Rock Band Unplugged ReviewBy Paul Semel - Posted Jun 22, 2009
With music games making more money these days than most countries, it's hardly surprising that they'd bring Rock Band to the PSP. What is surprising, in a pleasant way, is that rather than try and replicate the "you're a rock star" feel of the other games, which worked so badly when Guitar Hero came to the DS, they've decided to make it more of a rockin' puzzle game.
- Is a fun variation of the regular game.
- Recalls Frequency and Amplitude.
- No hand cramp-inducing peripheral.
- No pop crap or house bands.
- Doesn't make you feel like a rock star.
- No multiplayer.
With music games making more money these days than most countries, it’s hardly surprising that they’d bring Rock Band to the PSP. What is surprising, in a pleasant way, is that rather than try and replicate the “you’re a rock star” feel of the other games, which worked so badly when Guitar Hero came to the DS, as you'll see in this review of Rock Band Unplugged for the PlayStation Portable, they’ve decided to make it more of a rockin’ puzzle game.
Rockin’ In The Free World
As with every music game, Rock Band Unplugged has you following along with the bouncing notes, hitting the corresponding buttons as they pass the frets on a fretboard. Hit enough notes in a row and, yeah, well, you know the drill. Visually, it looks the same as its console counterparts, has the same kinds of bonus challenges (win a van, do a benefit show for more fans, etc.), and has the same open structure. Which means you’ll have to play some songs over and over and over….
Except that instead of playing this game with a mic, a guitar-shaped controller, or a miniature drum kit, you following along with the buttons on your PSP: the triangle for green notes, circle for blue notes, and up and left on the directional pad for red and yellow notes, to be specific. You also, at any given time, play one instrument, with notes in a row grouped into phrases. Nail all the notes in a phrase, and the instrument will play on its own for while which doesn’t mean you get to just sit back and flirt with a groupie. You have to switch to another instrument, which you do by hitting the shoulder buttons.
What’s The Frequency, Kenneth?
If you don’t nail all the notes, though, the game creates a new phrase, so you can try again. Except that if you miss a couple phrases in a row, the notes will start flowing on another instrument. As a result, screwing up doesn’t just ruin your score, it ruins the song as well, since, if you’re trying to nail the vocals on a song, and don’t do it right away, you’ll find it’s become an a capella track before too long.
You also can’t pull a Lemmy or a Geddy or a Sting and just swap between the bass and vocals. Once you’ve got an instrument going on its own, it goes for a while, so you have to be like a street corner one-man band and play every instrument. Which isn’t that big of a deal since, aside from slightly raising the volume on whatever instrument you’re playing, the game plays the same whether you’re on bass, drums, vocals, or guitar.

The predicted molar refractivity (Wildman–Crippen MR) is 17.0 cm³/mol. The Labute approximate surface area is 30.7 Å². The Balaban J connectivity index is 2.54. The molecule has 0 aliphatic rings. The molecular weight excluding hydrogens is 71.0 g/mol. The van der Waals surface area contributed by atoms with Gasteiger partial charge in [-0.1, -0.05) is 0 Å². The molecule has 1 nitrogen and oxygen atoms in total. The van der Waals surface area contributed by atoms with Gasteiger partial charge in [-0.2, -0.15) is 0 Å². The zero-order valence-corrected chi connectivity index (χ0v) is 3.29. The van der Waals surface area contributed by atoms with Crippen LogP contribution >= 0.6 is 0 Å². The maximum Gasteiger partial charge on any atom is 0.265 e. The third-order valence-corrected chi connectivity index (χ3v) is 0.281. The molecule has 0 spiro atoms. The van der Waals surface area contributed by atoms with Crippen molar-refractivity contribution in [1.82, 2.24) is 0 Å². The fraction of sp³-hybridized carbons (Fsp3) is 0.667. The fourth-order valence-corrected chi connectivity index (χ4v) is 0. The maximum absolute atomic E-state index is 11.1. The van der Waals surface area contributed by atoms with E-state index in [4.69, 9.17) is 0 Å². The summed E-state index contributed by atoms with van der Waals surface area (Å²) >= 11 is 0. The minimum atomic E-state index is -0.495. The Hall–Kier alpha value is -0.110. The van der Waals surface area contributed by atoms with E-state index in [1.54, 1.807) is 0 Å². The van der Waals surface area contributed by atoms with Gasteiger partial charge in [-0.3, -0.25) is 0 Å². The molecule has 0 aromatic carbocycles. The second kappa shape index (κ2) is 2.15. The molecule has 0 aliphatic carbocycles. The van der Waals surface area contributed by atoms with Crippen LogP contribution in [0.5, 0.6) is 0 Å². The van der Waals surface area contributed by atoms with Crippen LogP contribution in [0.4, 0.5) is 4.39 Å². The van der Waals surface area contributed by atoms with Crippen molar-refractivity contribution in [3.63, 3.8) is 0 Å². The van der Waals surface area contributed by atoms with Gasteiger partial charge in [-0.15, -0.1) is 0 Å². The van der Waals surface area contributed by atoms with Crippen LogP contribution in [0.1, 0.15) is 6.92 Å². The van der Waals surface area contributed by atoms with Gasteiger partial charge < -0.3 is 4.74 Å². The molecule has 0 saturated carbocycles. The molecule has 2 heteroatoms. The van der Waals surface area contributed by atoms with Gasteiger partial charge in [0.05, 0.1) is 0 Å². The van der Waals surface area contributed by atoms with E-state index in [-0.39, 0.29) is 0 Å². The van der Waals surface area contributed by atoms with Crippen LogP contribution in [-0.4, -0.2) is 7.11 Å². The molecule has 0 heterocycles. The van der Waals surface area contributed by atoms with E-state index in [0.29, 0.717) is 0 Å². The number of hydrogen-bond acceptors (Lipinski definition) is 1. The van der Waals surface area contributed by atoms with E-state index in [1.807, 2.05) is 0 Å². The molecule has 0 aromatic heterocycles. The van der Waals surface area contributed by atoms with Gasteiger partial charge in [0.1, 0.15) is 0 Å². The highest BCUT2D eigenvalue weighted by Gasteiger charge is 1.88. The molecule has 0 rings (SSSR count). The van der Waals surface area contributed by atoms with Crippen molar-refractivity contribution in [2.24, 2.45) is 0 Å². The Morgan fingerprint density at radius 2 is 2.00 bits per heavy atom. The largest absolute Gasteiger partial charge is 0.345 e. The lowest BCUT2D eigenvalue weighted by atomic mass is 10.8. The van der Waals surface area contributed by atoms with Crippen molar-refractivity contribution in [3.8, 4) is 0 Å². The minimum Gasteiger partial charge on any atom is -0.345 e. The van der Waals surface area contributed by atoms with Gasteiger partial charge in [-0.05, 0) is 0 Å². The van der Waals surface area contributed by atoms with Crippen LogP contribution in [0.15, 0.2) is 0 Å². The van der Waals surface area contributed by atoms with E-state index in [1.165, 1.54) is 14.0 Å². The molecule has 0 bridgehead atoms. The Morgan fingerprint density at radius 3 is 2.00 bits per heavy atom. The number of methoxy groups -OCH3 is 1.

While this all might sound kind of weird, it actually weirdly works, albeit more as a fun puzzle-ish game. Granted, hardcore puzzle-heads won’t agree with this assessment, since there’s no mental challenge, but if you’re not a puzzle purist, you’ll see what we mean. If anything, Unplugged recalls 2001’s Frequency and 2003’s Amplitude, the trippy musical games the Harmonix guys made before they took a cue from GuitarFreaks and made 2005’s Guitar Hero. As a result, while this has some songs that have been in music games before, here they feel exciting and new.
Let The Music Do The Talking
If Unplugged has a failing — and if it didn’t, it would be getting five stars instead of four — it’s that the game has no multiplayer modes. You and three friends can’t play with each of you on the same instrument for a whole song, and you and your BFF can’t play a two-player guitar solo showdown. Why the developers didn’t take a couple extra months to put them in, we don’t know. It’s not like they had to get this out in time for the movie or anything.
We have the usual compliment of R&B (The Jackson Five’s “ABC”), punk (The Dead Kennedys’ “Holiday In Cambodia), alternative (Nirvana’s “Drain You”), and rock both contemporary (AFI’s “Miss Murder”) and classic (The Who’s “Pinball Wizard”). And while some might feel having such an eclectic mix guarantees that there’s something for everyone, you could also say there’s not much for any one person.
That said, the game gets huge, huge kudos for not including any pop crap (The Smashing Pumpkin’s “Today” notwithstanding), which never work as well in these games as well as rockier stuff, and for also not including any songs by the Harmonix employee’s crappy bands, which never work…in these games or on their own as placeholders.
More Than A Feeling
Admittedly, playing a music game without the faux instruments won’t make you feel like you’re rocking out with the band…unless your concept of being a rock star has been so warped by reality shows and celebrity blogs that you think texting on a blackberry like Pete Wentz is “rocking out.” For those of you who don’t need a faux ego boost and for those who can take this for what it is, Rock Band Unplugged is pretty electric.